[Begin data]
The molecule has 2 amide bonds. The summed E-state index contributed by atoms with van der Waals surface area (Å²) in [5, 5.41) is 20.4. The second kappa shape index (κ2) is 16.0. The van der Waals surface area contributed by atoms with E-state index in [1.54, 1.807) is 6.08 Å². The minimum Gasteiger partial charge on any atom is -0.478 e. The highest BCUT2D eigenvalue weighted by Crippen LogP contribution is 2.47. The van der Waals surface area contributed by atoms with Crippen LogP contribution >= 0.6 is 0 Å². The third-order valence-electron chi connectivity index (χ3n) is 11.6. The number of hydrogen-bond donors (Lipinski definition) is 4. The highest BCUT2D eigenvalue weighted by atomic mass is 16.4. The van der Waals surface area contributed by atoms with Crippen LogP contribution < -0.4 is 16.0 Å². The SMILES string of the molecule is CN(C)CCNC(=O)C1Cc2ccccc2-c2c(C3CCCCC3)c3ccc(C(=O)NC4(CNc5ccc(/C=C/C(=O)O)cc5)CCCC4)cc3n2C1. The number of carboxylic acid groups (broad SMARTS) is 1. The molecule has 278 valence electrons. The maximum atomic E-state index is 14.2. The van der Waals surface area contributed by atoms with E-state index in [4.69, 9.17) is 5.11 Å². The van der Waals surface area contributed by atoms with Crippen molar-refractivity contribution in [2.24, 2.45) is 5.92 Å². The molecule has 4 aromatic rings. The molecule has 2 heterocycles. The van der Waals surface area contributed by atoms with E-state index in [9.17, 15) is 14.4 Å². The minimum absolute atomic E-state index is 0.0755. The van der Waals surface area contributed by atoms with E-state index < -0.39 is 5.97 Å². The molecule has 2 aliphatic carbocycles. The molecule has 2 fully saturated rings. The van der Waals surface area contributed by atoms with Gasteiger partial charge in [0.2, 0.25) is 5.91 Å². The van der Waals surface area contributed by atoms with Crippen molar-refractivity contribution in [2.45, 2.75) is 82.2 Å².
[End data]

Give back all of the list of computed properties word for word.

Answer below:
The molecule has 2 amide bonds. The summed E-state index contributed by atoms with van der Waals surface area (Å²) in [5, 5.41) is 20.4. The second kappa shape index (κ2) is 16.0. The van der Waals surface area contributed by atoms with E-state index in [1.54, 1.807) is 6.08 Å². The minimum Gasteiger partial charge on any atom is -0.478 e. The highest BCUT2D eigenvalue weighted by Crippen LogP contribution is 2.47. The van der Waals surface area contributed by atoms with Crippen LogP contribution >= 0.6 is 0 Å². The third-order valence-electron chi connectivity index (χ3n) is 11.6. The number of hydrogen-bond donors (Lipinski definition) is 4. The highest BCUT2D eigenvalue weighted by atomic mass is 16.4. The van der Waals surface area contributed by atoms with Crippen LogP contribution < -0.4 is 16.0 Å². The SMILES string of the molecule is CN(C)CCNC(=O)C1Cc2ccccc2-c2c(C3CCCCC3)c3ccc(C(=O)NC4(CNc5ccc(/C=C/C(=O)O)cc5)CCCC4)cc3n2C1. The number of carboxylic acid groups (broad SMARTS) is 1. The molecule has 278 valence electrons. The maximum atomic E-state index is 14.2. The van der Waals surface area contributed by atoms with E-state index in [4.69, 9.17) is 5.11 Å². The van der Waals surface area contributed by atoms with Crippen molar-refractivity contribution in [2.24, 2.45) is 5.92 Å². The molecule has 4 aromatic rings. The molecule has 2 heterocycles. The van der Waals surface area contributed by atoms with E-state index in [9.17, 15) is 14.4 Å². The minimum absolute atomic E-state index is 0.0755. The van der Waals surface area contributed by atoms with E-state index < -0.39 is 5.97 Å². The molecule has 2 aliphatic carbocycles. The molecule has 2 fully saturated rings. The van der Waals surface area contributed by atoms with Gasteiger partial charge in [0.2, 0.25) is 5.91 Å². The van der Waals surface area contributed by atoms with Crippen molar-refractivity contribution in [2.45, 2.75) is 82.2 Å².